Brit Beat

Love Song to Louisville

When I resigned from my job and packed up my miniscule, designer appliance-laden apartment in New York just over three years ago, everyone thought I was mad. “Where are you going? To the KFC place?” asked my friends in England. None had heard of Louisville. “Why are you going?” my East Coast colleagues grimaced in horror. They regaled me with tales of people with blue skin and no shoes. “You’ll be back in three months, begging us to take you for a glass of Pinot Grigio at Soho House,” they chorused.

I ignored their cynicism. I’d grown to really appreciate Louisville on weekends visiting my boyfriend (now husband), and was looking forward to leaving the nutters of New York behind to eat BBQ and drink bourbon. I knew what I was doing.

Or, rather, I thought I knew what I was doing. I didn’t suspect I would fall so in love with this place that, if past lives exist, I would be pretty sure my soul had been here before — that when I wasn’t writing the Magna Carta or getting my head chopped off by Henry VIII, I’d have been on the banks of the Ohio, pickling beets and trying to form a jug band.

Do you know what you have here? I ask because I’m leaving, and I’m looking back at my 38 months here with a misty-eyed, heavy-hearted adoration that is often only provoked by the realization that something is being taken away. We’re moving to the West Coast for one last American adventure before we head back across the pond to Blighty. If we didn’t yearn for our son to know his family, we would settle in The Ville for good — but our draw to the old world is too strong.

I saw, smelled and felt so much as I became a devout fan of your city — the hospitality, the restaurants, the kindness, the quirkiness, the architecture! As this column is about what you hear, I shall focus on musical things that have improved my life forever:

Getting bounced on by Sugarland as they crowd-surfed in a giant rubber ball at Papa John’s Stadium; laughing at girlfriends getting giddy whenever Will Oldham appeared at Blue Dog or Vint; watching an old lady swinging above the bar at Jim Porter’s, doing her best to ruin soft-rock classics; discovering at Freedom Hall that Keith Urban is more than Nicole Kidman’s boy toy and is, in fact, an amazing guitarist; learning the Electric Slide at Phoenix Hill Tavern; drifting up and down the river on the Belle of Louisville while an ancient DJ spun Taylor Swift records for a frenzied dance floor full of 6-year-olds; attempting to line dance with men in cowboy hats at Saddle Ridge; singing “Don’t Stop Believin’” with 30 of my favorite people in the karaoke room at Maido; watching my baby-bump bounce and wriggle to a bluegrass band at 21c; belting out the theme tune to “Only Fools and Horses,” beers in hand, with my fellow English ex-pats at a hot Louisville Bats game; fighting back tears on my graduation day at the KFC Yum! Center when the band played U of L’s alumni song; feeling my son come into the world, while a doctor wearing a Cardinals baseball cap held my hand and sang along to the Kenny Chesney song playing on the radio; bellowing “Jerusalem” in our basement at 6 a.m. on the day of the Royal Wedding, fuelled by imported tea, biscuits and patriotism; quiet nights in my porch rocker, reading LEO while my husband played guitar; being deafened by the orchestral drum of horse hooves at the Derby Museum’s 360-degree theater; listening to new bands amongst zombies and dead presidents at Zanzabar on Halloween; watching my baby boy and his little buddies bang on drums in “Music Together” classes at Shine; and swaying at sunset, surrounded by lightning bugs, to cover bands at Captain’s Quarters.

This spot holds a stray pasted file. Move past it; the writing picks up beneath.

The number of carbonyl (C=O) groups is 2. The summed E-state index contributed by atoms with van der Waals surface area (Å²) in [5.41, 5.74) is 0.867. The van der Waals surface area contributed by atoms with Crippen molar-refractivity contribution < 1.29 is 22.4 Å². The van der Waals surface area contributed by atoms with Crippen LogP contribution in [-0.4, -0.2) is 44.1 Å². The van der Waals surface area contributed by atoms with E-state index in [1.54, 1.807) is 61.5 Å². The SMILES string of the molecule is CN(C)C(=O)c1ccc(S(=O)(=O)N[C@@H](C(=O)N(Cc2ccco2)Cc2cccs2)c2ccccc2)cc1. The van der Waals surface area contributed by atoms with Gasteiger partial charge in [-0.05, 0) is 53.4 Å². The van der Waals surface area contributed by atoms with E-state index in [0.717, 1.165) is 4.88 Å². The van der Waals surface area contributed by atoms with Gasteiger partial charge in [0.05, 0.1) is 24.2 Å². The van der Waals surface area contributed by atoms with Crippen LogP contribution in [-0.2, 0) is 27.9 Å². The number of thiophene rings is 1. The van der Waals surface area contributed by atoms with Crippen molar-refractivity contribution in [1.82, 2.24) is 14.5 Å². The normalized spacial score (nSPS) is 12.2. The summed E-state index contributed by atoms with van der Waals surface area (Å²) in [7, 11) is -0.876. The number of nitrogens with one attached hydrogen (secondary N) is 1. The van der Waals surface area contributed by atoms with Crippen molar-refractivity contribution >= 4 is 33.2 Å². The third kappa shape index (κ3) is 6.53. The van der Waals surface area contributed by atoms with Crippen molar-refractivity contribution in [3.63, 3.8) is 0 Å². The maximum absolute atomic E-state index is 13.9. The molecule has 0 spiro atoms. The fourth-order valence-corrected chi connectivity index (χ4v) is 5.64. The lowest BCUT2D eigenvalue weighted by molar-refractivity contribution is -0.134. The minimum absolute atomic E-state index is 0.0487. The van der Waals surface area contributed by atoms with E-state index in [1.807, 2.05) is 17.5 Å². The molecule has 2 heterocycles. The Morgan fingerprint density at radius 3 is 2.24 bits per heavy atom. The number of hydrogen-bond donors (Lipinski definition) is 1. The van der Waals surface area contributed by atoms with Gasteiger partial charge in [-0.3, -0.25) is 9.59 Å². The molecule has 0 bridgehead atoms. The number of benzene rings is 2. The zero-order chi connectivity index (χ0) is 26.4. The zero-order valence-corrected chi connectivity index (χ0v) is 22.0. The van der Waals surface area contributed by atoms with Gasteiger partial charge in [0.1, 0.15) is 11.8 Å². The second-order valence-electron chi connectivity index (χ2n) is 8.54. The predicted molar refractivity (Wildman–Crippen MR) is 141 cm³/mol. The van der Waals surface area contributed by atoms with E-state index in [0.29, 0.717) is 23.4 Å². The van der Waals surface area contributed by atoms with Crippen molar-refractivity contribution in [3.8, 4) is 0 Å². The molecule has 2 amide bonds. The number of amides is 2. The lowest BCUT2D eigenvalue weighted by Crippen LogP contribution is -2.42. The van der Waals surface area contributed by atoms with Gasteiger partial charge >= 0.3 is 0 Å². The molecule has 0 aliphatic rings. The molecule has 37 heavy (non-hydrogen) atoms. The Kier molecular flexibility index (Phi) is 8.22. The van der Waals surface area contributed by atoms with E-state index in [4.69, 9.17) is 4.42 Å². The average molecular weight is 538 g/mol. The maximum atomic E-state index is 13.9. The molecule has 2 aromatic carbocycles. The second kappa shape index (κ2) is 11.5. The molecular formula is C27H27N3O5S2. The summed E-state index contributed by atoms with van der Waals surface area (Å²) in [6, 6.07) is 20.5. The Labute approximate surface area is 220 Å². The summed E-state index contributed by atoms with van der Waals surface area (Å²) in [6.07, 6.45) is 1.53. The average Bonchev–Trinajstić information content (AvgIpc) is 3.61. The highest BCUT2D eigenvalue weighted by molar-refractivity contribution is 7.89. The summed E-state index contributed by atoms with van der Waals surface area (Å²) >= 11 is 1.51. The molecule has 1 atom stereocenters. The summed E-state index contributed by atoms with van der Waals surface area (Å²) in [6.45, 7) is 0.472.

Oh my gosh, why are we leaving again? This could be a big mistake. Time to get out my British stiff upper lip, keep calm and carry on to California. In the words of Robert Smith from The Cure: “However far away, I will always love you.” Louisville, I will always love you.

Follow Sarah Ivens’ adventures in Mommyland at